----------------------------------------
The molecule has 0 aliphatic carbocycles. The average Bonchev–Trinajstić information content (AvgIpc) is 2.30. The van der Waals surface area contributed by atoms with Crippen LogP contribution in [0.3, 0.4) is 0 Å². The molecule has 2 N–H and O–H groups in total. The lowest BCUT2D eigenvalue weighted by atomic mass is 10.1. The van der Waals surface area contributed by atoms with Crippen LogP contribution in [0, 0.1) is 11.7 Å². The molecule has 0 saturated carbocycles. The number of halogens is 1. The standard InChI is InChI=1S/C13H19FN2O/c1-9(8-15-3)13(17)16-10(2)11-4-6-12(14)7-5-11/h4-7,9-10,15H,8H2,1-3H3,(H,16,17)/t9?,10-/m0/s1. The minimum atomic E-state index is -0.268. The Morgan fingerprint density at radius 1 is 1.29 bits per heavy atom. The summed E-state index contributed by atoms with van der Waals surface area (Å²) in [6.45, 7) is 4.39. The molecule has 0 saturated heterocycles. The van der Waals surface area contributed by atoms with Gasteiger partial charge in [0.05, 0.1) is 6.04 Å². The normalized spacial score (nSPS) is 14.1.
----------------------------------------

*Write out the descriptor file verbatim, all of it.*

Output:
The molecule has 0 aliphatic carbocycles. The average Bonchev–Trinajstić information content (AvgIpc) is 2.30. The van der Waals surface area contributed by atoms with Crippen LogP contribution in [0.3, 0.4) is 0 Å². The molecule has 2 N–H and O–H groups in total. The lowest BCUT2D eigenvalue weighted by atomic mass is 10.1. The van der Waals surface area contributed by atoms with Crippen LogP contribution in [0, 0.1) is 11.7 Å². The molecule has 0 saturated carbocycles. The number of halogens is 1. The standard InChI is InChI=1S/C13H19FN2O/c1-9(8-15-3)13(17)16-10(2)11-4-6-12(14)7-5-11/h4-7,9-10,15H,8H2,1-3H3,(H,16,17)/t9?,10-/m0/s1. The minimum atomic E-state index is -0.268. The Morgan fingerprint density at radius 1 is 1.29 bits per heavy atom. The summed E-state index contributed by atoms with van der Waals surface area (Å²) in [6.45, 7) is 4.39. The molecule has 0 saturated heterocycles. The van der Waals surface area contributed by atoms with Gasteiger partial charge in [0.05, 0.1) is 6.04 Å². The normalized spacial score (nSPS) is 14.1.